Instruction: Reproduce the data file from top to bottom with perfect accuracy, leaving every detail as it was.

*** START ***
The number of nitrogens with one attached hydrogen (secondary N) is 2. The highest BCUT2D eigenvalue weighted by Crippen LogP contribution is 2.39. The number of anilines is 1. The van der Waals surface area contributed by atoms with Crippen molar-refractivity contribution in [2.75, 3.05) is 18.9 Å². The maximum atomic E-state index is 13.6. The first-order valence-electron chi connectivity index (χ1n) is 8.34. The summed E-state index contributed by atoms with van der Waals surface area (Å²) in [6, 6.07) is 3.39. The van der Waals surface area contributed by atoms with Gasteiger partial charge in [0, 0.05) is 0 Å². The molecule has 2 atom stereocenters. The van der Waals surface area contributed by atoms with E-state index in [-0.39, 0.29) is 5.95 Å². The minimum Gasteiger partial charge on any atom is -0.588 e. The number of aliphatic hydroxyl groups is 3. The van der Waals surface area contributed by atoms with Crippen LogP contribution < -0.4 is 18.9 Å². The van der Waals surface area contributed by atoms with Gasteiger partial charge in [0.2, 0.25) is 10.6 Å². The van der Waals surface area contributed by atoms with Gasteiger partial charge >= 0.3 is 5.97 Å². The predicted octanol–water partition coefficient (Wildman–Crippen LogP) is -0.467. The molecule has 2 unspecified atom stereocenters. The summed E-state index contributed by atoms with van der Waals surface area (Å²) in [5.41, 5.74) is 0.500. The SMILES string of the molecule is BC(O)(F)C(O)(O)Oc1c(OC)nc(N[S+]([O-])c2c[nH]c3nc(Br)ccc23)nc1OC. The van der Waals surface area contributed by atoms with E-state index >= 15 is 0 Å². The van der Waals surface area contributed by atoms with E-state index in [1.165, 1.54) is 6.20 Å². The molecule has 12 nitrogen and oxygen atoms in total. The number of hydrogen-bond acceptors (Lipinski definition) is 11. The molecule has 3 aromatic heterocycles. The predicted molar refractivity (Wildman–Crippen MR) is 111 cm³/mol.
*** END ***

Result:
The number of nitrogens with one attached hydrogen (secondary N) is 2. The highest BCUT2D eigenvalue weighted by Crippen LogP contribution is 2.39. The number of anilines is 1. The van der Waals surface area contributed by atoms with Crippen molar-refractivity contribution in [2.75, 3.05) is 18.9 Å². The maximum atomic E-state index is 13.6. The first-order valence-electron chi connectivity index (χ1n) is 8.34. The summed E-state index contributed by atoms with van der Waals surface area (Å²) in [6, 6.07) is 3.39. The van der Waals surface area contributed by atoms with Gasteiger partial charge in [0, 0.05) is 0 Å². The molecule has 2 atom stereocenters. The van der Waals surface area contributed by atoms with E-state index in [-0.39, 0.29) is 5.95 Å². The minimum Gasteiger partial charge on any atom is -0.588 e. The number of aliphatic hydroxyl groups is 3. The van der Waals surface area contributed by atoms with Crippen LogP contribution < -0.4 is 18.9 Å². The van der Waals surface area contributed by atoms with Gasteiger partial charge in [0.2, 0.25) is 10.6 Å². The van der Waals surface area contributed by atoms with Gasteiger partial charge >= 0.3 is 5.97 Å². The predicted octanol–water partition coefficient (Wildman–Crippen LogP) is -0.467. The molecule has 2 unspecified atom stereocenters. The summed E-state index contributed by atoms with van der Waals surface area (Å²) in [5.41, 5.74) is 0.500. The SMILES string of the molecule is BC(O)(F)C(O)(O)Oc1c(OC)nc(N[S+]([O-])c2c[nH]c3nc(Br)ccc23)nc1OC. The van der Waals surface area contributed by atoms with E-state index >= 15 is 0 Å². The van der Waals surface area contributed by atoms with E-state index in [1.165, 1.54) is 6.20 Å². The molecule has 12 nitrogen and oxygen atoms in total. The number of hydrogen-bond acceptors (Lipinski definition) is 11. The molecule has 3 aromatic heterocycles. The predicted molar refractivity (Wildman–Crippen MR) is 111 cm³/mol.